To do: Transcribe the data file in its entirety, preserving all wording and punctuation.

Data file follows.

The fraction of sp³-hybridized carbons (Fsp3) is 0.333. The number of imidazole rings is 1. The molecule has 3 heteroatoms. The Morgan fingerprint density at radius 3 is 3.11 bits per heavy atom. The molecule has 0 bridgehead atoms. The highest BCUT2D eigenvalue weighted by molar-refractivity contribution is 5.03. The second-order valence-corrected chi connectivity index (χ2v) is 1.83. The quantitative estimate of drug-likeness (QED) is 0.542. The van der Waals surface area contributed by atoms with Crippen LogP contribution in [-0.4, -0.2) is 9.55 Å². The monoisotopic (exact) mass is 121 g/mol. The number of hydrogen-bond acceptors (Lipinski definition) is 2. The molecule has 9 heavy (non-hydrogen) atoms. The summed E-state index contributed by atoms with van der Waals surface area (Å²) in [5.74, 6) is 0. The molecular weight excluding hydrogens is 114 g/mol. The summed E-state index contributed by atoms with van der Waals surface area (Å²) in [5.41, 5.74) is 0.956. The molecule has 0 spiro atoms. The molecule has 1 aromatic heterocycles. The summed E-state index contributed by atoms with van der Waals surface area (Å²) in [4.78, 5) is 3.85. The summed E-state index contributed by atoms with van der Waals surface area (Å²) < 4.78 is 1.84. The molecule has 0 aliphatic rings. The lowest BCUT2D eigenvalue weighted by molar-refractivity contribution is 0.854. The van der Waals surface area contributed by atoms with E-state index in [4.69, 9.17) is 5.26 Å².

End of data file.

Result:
The fraction of sp³-hybridized carbons (Fsp3) is 0.333. The number of imidazole rings is 1. The molecule has 3 heteroatoms. The Morgan fingerprint density at radius 3 is 3.11 bits per heavy atom. The molecule has 0 bridgehead atoms. The highest BCUT2D eigenvalue weighted by molar-refractivity contribution is 5.03. The second-order valence-corrected chi connectivity index (χ2v) is 1.83. The quantitative estimate of drug-likeness (QED) is 0.542. The van der Waals surface area contributed by atoms with Crippen LogP contribution in [-0.4, -0.2) is 9.55 Å². The monoisotopic (exact) mass is 121 g/mol. The number of hydrogen-bond acceptors (Lipinski definition) is 2. The molecule has 9 heavy (non-hydrogen) atoms. The summed E-state index contributed by atoms with van der Waals surface area (Å²) in [5.74, 6) is 0. The molecular weight excluding hydrogens is 114 g/mol. The summed E-state index contributed by atoms with van der Waals surface area (Å²) in [5.41, 5.74) is 0.956. The molecule has 0 spiro atoms. The molecule has 1 aromatic heterocycles. The summed E-state index contributed by atoms with van der Waals surface area (Å²) in [4.78, 5) is 3.85. The summed E-state index contributed by atoms with van der Waals surface area (Å²) < 4.78 is 1.84. The molecule has 0 aliphatic rings. The lowest BCUT2D eigenvalue weighted by molar-refractivity contribution is 0.854. The van der Waals surface area contributed by atoms with E-state index in [4.69, 9.17) is 5.26 Å².